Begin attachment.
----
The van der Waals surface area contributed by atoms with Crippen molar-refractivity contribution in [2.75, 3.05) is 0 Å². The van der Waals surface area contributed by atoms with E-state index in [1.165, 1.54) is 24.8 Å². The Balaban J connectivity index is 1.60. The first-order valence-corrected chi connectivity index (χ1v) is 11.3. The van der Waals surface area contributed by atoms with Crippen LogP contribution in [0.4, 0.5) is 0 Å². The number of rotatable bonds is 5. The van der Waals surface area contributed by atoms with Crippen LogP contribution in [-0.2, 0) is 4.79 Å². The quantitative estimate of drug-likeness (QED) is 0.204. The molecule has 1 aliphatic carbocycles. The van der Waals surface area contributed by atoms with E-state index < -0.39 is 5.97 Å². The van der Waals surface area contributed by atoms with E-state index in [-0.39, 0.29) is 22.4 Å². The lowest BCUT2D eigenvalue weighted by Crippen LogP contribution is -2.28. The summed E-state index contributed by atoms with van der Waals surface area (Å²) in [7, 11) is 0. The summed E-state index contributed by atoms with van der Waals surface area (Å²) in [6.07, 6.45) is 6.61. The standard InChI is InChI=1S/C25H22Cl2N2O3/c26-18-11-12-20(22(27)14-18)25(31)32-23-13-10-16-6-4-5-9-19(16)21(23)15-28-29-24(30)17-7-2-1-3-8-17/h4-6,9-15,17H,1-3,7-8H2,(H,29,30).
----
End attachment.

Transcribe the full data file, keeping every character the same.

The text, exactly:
The van der Waals surface area contributed by atoms with Crippen molar-refractivity contribution in [2.75, 3.05) is 0 Å². The van der Waals surface area contributed by atoms with E-state index in [1.165, 1.54) is 24.8 Å². The Balaban J connectivity index is 1.60. The first-order valence-corrected chi connectivity index (χ1v) is 11.3. The van der Waals surface area contributed by atoms with Crippen LogP contribution in [0.4, 0.5) is 0 Å². The number of rotatable bonds is 5. The van der Waals surface area contributed by atoms with Crippen LogP contribution in [-0.2, 0) is 4.79 Å². The quantitative estimate of drug-likeness (QED) is 0.204. The molecule has 1 aliphatic carbocycles. The van der Waals surface area contributed by atoms with E-state index < -0.39 is 5.97 Å². The van der Waals surface area contributed by atoms with E-state index in [-0.39, 0.29) is 22.4 Å². The lowest BCUT2D eigenvalue weighted by Crippen LogP contribution is -2.28. The summed E-state index contributed by atoms with van der Waals surface area (Å²) in [7, 11) is 0. The summed E-state index contributed by atoms with van der Waals surface area (Å²) in [6.07, 6.45) is 6.61. The standard InChI is InChI=1S/C25H22Cl2N2O3/c26-18-11-12-20(22(27)14-18)25(31)32-23-13-10-16-6-4-5-9-19(16)21(23)15-28-29-24(30)17-7-2-1-3-8-17/h4-6,9-15,17H,1-3,7-8H2,(H,29,30).